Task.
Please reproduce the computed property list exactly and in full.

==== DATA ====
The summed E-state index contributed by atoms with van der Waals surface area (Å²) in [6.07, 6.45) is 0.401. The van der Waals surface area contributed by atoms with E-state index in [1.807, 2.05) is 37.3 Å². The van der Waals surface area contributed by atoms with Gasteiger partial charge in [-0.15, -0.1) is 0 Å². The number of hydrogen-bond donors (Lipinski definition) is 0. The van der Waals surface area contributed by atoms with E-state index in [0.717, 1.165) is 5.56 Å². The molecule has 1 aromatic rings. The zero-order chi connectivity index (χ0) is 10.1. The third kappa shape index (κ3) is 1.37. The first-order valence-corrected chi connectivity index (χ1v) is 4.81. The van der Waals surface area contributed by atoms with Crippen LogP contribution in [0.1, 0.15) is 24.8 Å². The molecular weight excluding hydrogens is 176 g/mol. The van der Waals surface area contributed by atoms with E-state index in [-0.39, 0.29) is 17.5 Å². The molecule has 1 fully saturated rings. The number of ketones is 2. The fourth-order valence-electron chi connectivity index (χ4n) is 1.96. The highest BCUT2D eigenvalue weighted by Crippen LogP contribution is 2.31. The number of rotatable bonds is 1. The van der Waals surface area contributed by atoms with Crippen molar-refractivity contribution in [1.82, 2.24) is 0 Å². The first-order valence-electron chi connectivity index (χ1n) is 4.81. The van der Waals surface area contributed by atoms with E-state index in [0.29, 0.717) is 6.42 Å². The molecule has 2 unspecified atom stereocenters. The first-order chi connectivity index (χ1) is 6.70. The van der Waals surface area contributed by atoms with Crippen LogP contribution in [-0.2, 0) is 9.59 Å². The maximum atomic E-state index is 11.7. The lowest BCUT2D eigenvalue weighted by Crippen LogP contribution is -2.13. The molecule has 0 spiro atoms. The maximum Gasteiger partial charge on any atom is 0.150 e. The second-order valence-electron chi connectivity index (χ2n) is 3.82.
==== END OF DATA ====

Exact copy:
The summed E-state index contributed by atoms with van der Waals surface area (Å²) in [6.07, 6.45) is 0.401. The van der Waals surface area contributed by atoms with E-state index in [1.807, 2.05) is 37.3 Å². The van der Waals surface area contributed by atoms with Gasteiger partial charge in [-0.15, -0.1) is 0 Å². The number of hydrogen-bond donors (Lipinski definition) is 0. The van der Waals surface area contributed by atoms with E-state index in [0.717, 1.165) is 5.56 Å². The molecule has 1 aromatic rings. The zero-order chi connectivity index (χ0) is 10.1. The third kappa shape index (κ3) is 1.37. The first-order valence-corrected chi connectivity index (χ1v) is 4.81. The van der Waals surface area contributed by atoms with Crippen LogP contribution in [0.1, 0.15) is 24.8 Å². The molecular weight excluding hydrogens is 176 g/mol. The van der Waals surface area contributed by atoms with E-state index in [-0.39, 0.29) is 17.5 Å². The molecule has 1 fully saturated rings. The number of ketones is 2. The fourth-order valence-electron chi connectivity index (χ4n) is 1.96. The highest BCUT2D eigenvalue weighted by Crippen LogP contribution is 2.31. The number of rotatable bonds is 1. The van der Waals surface area contributed by atoms with Crippen molar-refractivity contribution in [1.82, 2.24) is 0 Å². The first-order valence-electron chi connectivity index (χ1n) is 4.81. The van der Waals surface area contributed by atoms with E-state index in [0.29, 0.717) is 6.42 Å². The molecule has 2 unspecified atom stereocenters. The first-order chi connectivity index (χ1) is 6.70. The van der Waals surface area contributed by atoms with Crippen LogP contribution in [-0.2, 0) is 9.59 Å². The maximum atomic E-state index is 11.7. The lowest BCUT2D eigenvalue weighted by Crippen LogP contribution is -2.13. The molecule has 0 spiro atoms. The maximum Gasteiger partial charge on any atom is 0.150 e. The second-order valence-electron chi connectivity index (χ2n) is 3.82.